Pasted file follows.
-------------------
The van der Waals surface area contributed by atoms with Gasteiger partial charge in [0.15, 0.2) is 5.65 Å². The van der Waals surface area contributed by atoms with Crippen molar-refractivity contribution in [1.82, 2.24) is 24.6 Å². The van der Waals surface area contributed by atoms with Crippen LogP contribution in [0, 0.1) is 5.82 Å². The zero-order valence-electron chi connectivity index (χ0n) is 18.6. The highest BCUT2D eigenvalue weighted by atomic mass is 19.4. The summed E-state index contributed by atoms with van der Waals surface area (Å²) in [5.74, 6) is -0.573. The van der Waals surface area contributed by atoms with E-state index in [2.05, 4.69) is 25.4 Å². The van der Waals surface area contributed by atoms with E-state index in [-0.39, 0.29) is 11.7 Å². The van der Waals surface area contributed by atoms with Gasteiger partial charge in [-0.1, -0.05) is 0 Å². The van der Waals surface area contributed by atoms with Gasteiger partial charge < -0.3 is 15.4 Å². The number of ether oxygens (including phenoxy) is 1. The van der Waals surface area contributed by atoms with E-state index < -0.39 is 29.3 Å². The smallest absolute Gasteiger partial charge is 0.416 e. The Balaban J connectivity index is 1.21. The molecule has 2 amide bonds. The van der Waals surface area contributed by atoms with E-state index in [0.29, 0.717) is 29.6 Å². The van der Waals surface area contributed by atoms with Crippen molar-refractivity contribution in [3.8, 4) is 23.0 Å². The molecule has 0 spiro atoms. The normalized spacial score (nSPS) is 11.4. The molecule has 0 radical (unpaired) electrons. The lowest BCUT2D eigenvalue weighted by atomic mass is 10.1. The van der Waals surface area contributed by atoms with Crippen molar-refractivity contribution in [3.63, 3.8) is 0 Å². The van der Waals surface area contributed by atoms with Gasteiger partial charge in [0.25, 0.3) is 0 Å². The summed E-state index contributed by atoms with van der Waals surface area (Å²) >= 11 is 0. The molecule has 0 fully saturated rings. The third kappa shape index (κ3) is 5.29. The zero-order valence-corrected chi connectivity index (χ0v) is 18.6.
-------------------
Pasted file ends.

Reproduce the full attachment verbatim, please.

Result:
The van der Waals surface area contributed by atoms with Gasteiger partial charge in [0.15, 0.2) is 5.65 Å². The van der Waals surface area contributed by atoms with Crippen molar-refractivity contribution in [1.82, 2.24) is 24.6 Å². The van der Waals surface area contributed by atoms with Crippen LogP contribution in [0, 0.1) is 5.82 Å². The zero-order valence-electron chi connectivity index (χ0n) is 18.6. The highest BCUT2D eigenvalue weighted by atomic mass is 19.4. The summed E-state index contributed by atoms with van der Waals surface area (Å²) in [5.74, 6) is -0.573. The van der Waals surface area contributed by atoms with E-state index in [2.05, 4.69) is 25.4 Å². The van der Waals surface area contributed by atoms with E-state index in [-0.39, 0.29) is 11.7 Å². The van der Waals surface area contributed by atoms with Gasteiger partial charge in [-0.1, -0.05) is 0 Å². The van der Waals surface area contributed by atoms with Gasteiger partial charge < -0.3 is 15.4 Å². The number of ether oxygens (including phenoxy) is 1. The van der Waals surface area contributed by atoms with E-state index < -0.39 is 29.3 Å². The smallest absolute Gasteiger partial charge is 0.416 e. The Balaban J connectivity index is 1.21. The molecule has 2 amide bonds. The van der Waals surface area contributed by atoms with E-state index in [0.29, 0.717) is 29.6 Å². The van der Waals surface area contributed by atoms with Crippen molar-refractivity contribution in [3.8, 4) is 23.0 Å². The molecule has 0 spiro atoms. The normalized spacial score (nSPS) is 11.4. The molecule has 0 radical (unpaired) electrons. The lowest BCUT2D eigenvalue weighted by atomic mass is 10.1. The van der Waals surface area contributed by atoms with Crippen molar-refractivity contribution in [3.63, 3.8) is 0 Å². The van der Waals surface area contributed by atoms with Gasteiger partial charge in [0.25, 0.3) is 0 Å². The summed E-state index contributed by atoms with van der Waals surface area (Å²) >= 11 is 0. The molecule has 0 fully saturated rings. The third kappa shape index (κ3) is 5.29. The zero-order valence-corrected chi connectivity index (χ0v) is 18.6.